Mexican percussionist triumphs in New York

Mariana Ramírez founded the Excelsis Percussion Quartet, one of the most innovating percussion quartets, according to the New York University
Mexican percussionist triumphs in New York
Mexican percussionist Mariana Ramírez - Photo: Taken from Mariana Percussion website
Newsroom/EL UNIVERSAL in English
Mexico City
Alida Piñón
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It was by listening to the percussionists at a concert by Carlos Santana that Mariana Ramírez experienced a revelation. She decided to study percussion and enrolled in the National Conservatory of Music in Mexico City. In 2010, she moved to the United States to study a master’s degree at Rutgers University.

Today, she lives in New York, and she has performed with symphonic and chamber orchestras. She plays traditional Mexican music for the marimba as well as pop music. She is the founder of the Excelsis Percussion Quartet, which is considered to be one of the most innovating percussion ensembles, according to the New York University.

“I grew up listening to blues because my father played the drums at parties a few times. But it wasn’t until I went to see Santana, when I was still a teenager, that I became interested in music. There were three percussionists, and when the drummer started a solo, I felt an energy generating and it was something I had never felt before. That experience changed my life, and it was at that moment that the thought of becoming a percussionist popped into my head. A couple of years after that concert, I began my formal studies.” She tells from New York in her phone interview.

From those first years, Ramírez recalls that percussion is a profession usually reserved for men. “There are very few women. Getting into the Conservatory was no easy task, and I was told that I wouldn’t even be able to take the admission exam since I was still 17. I left no stones unturned until I finally did it. On the other hand, once I got in, I realized that there were 20 men and only three women. The thing is, you have to earn your place. Percussion demands brutal energy to be played, you have to carry heavy things around, and I’ve even heard some people become surprised when they realize that a woman is playing. I’m very short, I’m only five feet tall, and some people tell me things like: ‘Wow! How do you manage to play like that if you’re so little? And besides, you’re a woman.’ It’s all prejudice and I have taken that kind of remark politely. In addition to that, I live in the United States as a Latina and as a Mexican. Luckily, I’ve also met a lot of people that have offered me their support and we have shared great moments together.”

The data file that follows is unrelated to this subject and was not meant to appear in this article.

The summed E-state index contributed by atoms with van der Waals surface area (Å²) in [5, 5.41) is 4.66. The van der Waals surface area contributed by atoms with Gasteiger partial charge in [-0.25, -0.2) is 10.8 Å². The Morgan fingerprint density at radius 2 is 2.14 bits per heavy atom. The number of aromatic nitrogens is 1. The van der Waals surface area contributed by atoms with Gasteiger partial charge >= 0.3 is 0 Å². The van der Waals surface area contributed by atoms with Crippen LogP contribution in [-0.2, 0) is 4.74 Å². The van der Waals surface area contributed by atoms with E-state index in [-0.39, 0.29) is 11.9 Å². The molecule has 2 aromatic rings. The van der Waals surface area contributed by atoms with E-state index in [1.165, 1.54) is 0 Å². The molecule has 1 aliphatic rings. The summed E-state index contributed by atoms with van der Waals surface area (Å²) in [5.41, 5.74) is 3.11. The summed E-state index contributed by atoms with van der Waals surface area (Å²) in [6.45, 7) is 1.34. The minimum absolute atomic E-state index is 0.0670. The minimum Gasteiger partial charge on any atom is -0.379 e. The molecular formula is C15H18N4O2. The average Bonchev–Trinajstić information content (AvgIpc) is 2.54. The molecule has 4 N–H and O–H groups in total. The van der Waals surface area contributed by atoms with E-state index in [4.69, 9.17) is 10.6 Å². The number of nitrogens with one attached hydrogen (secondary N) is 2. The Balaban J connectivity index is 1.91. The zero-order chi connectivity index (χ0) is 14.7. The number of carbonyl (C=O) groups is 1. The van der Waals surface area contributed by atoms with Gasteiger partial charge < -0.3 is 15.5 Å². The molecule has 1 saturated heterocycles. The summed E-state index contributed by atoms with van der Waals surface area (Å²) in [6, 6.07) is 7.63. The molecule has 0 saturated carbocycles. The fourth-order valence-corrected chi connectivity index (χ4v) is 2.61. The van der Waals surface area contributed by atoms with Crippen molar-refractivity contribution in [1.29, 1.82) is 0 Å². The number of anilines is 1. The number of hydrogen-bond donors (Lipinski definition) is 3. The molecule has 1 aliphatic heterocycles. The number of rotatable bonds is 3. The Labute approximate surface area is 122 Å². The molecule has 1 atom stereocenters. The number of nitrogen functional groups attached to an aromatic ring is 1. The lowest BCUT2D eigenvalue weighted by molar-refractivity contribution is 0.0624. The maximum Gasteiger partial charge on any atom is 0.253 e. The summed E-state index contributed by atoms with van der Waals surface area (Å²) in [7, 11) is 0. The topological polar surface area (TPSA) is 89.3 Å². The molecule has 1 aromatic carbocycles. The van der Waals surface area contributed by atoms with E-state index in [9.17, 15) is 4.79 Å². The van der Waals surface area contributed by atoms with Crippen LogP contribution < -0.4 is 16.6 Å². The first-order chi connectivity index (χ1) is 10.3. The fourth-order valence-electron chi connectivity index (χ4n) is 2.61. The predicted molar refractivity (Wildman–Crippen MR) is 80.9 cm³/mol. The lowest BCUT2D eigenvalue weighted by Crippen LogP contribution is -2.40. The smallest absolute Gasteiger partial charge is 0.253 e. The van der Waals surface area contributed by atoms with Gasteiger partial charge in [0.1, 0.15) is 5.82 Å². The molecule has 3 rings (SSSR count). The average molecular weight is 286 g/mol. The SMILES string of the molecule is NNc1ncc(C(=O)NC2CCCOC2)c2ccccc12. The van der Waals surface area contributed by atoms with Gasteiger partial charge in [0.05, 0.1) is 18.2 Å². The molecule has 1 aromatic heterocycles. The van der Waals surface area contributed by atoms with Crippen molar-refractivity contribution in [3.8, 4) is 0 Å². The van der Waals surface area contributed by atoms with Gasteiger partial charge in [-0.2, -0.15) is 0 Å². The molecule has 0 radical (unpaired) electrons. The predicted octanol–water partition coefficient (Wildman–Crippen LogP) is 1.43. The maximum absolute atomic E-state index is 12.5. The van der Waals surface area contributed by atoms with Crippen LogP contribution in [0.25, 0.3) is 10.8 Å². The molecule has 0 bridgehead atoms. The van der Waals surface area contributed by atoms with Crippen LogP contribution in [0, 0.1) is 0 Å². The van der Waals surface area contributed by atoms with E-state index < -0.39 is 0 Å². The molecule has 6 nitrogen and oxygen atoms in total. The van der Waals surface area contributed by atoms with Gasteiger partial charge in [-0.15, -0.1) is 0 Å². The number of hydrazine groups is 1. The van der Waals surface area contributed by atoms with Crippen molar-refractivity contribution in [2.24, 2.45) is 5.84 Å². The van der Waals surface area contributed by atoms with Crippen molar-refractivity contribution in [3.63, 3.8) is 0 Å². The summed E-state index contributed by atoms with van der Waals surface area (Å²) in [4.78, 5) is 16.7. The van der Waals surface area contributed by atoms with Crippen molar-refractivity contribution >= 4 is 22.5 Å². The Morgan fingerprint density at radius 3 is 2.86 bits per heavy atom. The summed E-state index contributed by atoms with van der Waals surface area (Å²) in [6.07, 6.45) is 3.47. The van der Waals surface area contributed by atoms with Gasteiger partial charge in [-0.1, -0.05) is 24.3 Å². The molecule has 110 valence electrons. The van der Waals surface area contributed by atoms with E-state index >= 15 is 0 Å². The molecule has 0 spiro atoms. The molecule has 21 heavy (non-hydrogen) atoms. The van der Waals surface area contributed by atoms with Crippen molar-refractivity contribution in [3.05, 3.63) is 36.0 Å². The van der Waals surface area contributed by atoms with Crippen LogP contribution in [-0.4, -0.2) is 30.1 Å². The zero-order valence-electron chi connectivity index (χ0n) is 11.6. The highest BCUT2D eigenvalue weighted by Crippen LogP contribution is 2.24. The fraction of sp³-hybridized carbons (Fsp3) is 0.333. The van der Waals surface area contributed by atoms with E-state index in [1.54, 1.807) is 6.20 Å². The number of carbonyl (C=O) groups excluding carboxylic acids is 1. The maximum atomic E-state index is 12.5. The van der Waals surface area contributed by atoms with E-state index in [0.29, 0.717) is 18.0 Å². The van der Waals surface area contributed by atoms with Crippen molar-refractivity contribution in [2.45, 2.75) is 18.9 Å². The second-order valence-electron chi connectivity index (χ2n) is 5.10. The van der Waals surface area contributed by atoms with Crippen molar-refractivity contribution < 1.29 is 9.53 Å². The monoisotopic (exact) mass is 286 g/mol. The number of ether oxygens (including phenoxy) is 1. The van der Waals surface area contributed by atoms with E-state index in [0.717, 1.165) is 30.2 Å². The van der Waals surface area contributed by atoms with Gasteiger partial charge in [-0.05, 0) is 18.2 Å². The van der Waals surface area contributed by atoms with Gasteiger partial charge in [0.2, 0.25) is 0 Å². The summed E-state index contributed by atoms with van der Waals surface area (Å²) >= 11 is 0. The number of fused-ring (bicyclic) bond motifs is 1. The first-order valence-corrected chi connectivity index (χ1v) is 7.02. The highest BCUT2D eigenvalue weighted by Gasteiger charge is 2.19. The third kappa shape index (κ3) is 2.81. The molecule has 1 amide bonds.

Therefore, Mariana Ramírez founded Excelsis, along with Marcelina Suchocka (Polish), Clara Warnaar (Canadian-American) and Aya Kaminagucki (Japanese). “I founded the only quartet built up entirely of women in New York, about four years ago. We had to show our presence here.”

In October, Ramírez will start her tour in Mexico, where she will visit Quintana Roo, Chiapas, Guanajuato, Sinaloa, and Mexico City, presenting her project Motus, a percussion, and contemporary dance duet. “This is something I’ve been highly working on lately. Motus is Latin for movement. Last summer, we applied for a scholarship at the National Fund for Culture an Arts (FONCA) and starting this year, we heard that we had won. We are very happy because that will allow us to visit several universities in different states of Mexico,” said the musician.

The artistic proposal consists of percussion with some electronic elements and other very basic instruments such as tambourines and snares. “We play in an innovating way. For example, the drum is usually played from the top, but I turn it around in order to produce other sounds and the tambourine has a microphone. While we work on our music, the choreographer, Argelia Arreola is creating new choreographies for the music of North American composers, some of which are friends of ours. We have been very lucky and we are excited to bring our work to Mexico”, said the Mexican percussionist.


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